Seep Ridge is fine, as are a lot of the bigger roads. If you want to stay on those, I guess there won't be much of a problem. I figured if the OP was hunting primarily from a vehicle, he would probably want to head down a number of smaller side roads, and that's where the potential for trouble would be.

It rained two days before we went in for the deer hunt, and Willow Creek through Bull Canyon to Winter Ridge was a rutted, muddy mess. We opted to head out via Winter Ridge to Seep Ridge. We encountered several nasty mud holes on Winter Ridge road as well.

By the time the elk hunt rolled around, the roads dried out. Winter Ridge was fine, an Bull Canyon and Willow Creek were dry but still rutted, and moderate to high clearance would still be advisable there.

I would guess that a general rule of thumb would be more oil development = better roads.
 

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I agree with you on some of those roads but if he has a 4x4 vehicle or access to a ATV there will be no problems getting around out there.

I started hunting out there in 1972 and you should of seen the roads then......there weren't any to speak of. But there were a lot of two track cow paths.
 

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I agree with you on some of those roads but if he has a 4x4 vehicle or access to a ATV there will be no problems getting around out there.

I started hunting out there in 1972 and you should of seen the roads then......there weren't any to speak of. But there were a lot of two track cow paths.
When I draw my November season rifle tag this year (I've got one point going in, so I'm feeling pretty good about it), I'll let you be my guide, ok? :mrgreen: I'd sure appreciate that kind of experience. One of my family members (second cousin twice removed or something like that) started hunting there in the 80's, and he's got a lot of great stories about the good old days out there. I wish I could have been there to see how it was.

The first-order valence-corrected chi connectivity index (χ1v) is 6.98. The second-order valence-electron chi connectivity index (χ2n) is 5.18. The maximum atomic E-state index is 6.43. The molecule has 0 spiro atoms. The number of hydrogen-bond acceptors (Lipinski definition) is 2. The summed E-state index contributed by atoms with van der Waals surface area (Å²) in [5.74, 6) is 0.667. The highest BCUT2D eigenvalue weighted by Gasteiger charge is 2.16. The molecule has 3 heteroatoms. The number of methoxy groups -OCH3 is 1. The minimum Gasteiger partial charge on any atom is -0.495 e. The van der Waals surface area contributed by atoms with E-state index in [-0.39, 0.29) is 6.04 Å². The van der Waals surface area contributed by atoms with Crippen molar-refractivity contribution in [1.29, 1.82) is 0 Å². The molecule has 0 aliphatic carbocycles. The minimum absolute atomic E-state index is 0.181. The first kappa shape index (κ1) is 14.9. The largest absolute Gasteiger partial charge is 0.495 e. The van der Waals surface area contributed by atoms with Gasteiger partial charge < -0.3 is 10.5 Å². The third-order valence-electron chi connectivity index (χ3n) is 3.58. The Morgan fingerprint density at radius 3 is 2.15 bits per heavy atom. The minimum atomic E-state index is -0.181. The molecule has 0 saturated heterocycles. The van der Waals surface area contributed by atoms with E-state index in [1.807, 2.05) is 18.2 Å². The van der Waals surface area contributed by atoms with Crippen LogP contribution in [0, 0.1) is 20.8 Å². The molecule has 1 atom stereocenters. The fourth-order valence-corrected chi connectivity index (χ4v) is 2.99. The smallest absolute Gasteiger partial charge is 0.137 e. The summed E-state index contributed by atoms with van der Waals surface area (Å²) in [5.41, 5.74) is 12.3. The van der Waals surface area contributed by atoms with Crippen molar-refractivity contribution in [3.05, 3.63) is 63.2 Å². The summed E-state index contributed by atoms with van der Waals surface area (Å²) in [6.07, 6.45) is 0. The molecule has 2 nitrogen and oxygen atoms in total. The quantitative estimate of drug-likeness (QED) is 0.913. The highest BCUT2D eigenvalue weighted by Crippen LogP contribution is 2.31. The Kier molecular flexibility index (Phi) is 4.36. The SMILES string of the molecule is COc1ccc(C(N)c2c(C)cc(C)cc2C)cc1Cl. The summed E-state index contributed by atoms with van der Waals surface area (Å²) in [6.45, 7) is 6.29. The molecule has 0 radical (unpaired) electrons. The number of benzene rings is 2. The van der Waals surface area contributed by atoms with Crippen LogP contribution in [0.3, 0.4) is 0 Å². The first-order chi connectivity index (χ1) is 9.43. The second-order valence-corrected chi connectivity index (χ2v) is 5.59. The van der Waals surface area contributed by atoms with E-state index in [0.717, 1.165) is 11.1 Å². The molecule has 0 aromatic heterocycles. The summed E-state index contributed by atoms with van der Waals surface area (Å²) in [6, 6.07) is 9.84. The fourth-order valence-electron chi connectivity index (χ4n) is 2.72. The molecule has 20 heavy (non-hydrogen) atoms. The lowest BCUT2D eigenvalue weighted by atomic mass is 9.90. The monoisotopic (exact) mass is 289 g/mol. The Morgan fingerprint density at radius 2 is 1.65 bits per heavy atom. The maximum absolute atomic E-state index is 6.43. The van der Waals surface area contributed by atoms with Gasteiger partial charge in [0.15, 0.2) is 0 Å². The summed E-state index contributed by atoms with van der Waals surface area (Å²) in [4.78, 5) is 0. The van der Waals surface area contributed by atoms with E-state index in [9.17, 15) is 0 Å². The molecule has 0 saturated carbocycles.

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When I draw my November season rifle tag this year (I've got one point going in, so I'm feeling pretty good about it), I'll let you be my guide, ok? :mrgreen: I'd sure appreciate that kind of experience. One of my family members (second cousin twice removed or something like that) started hunting there in the 80's, and he's got a lot of great stories about the good old days out there. I wish I could have been there to see how it was.
If I drew a late season November ML tag and they leave the boundary open no north and south unit I would hunt the south end north of Cisco around Nash Wash for a easy hunt. For a harder one I would head over to the Colorado border on the south end and hunt the low lands.
 

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If I drew a late season November ML tag and they leave the boundary open no north and south unit I would hunt the south end north of Cisco around Nash Wash for a easy hunt. For a harder one I would head over to the Colorado border on the south end and hunt the low lands.
Oops, I probably didn't make it clear that I'm putting in for elk. If by some miracle I do pull the tag, we may have to talk more...

Alright, I'm done hijacking now. Apologies to the OP, and good luck in the draw!
 

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Discussion Starter · #17 · (Edited)
I really appreciate the advice. I was actually wondering if I was going to put in for any hunts this year, but then I remember that my kids shouldn't have to miss out because I got hurt.

I need to find a general season unit to start applying for that isn't so full of private ground too. I've always had fun on 4/5/6, but I'm hoping to find a unit with easier accessibility to public land and still give my boys an opportunity to harvest a deer.



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I really appreciate the advice. I was actually wondering if I was going to put in for any hunts this year, but then I remember that my kids shouldn't have to miss out because I got hurt.

I'd also need to find a general season unit to start applying for that isn't so full of private ground.
Good on you. Your kids will have some great opportunities if you get them started now and stick with the application process. I'd second what johnnycake said and suggest you start applying for whatever once-in-a-lifetime species they are most interested in. Those tags will be very hard to draw if they wait awhile before putting in (I learned that lesson the hard way; I could have had a bunch of points by now, but my interest in big game didn't really take off until recently).

Finding a general season deer unit may be a little bit harder for your situation due to the crowds. Good luck there, I hope someone can help you out.

I hunt Wasatch West for deer. If I were mainly confined to roads, I probably would try somewhere else (there are a lot of tags given on that unit).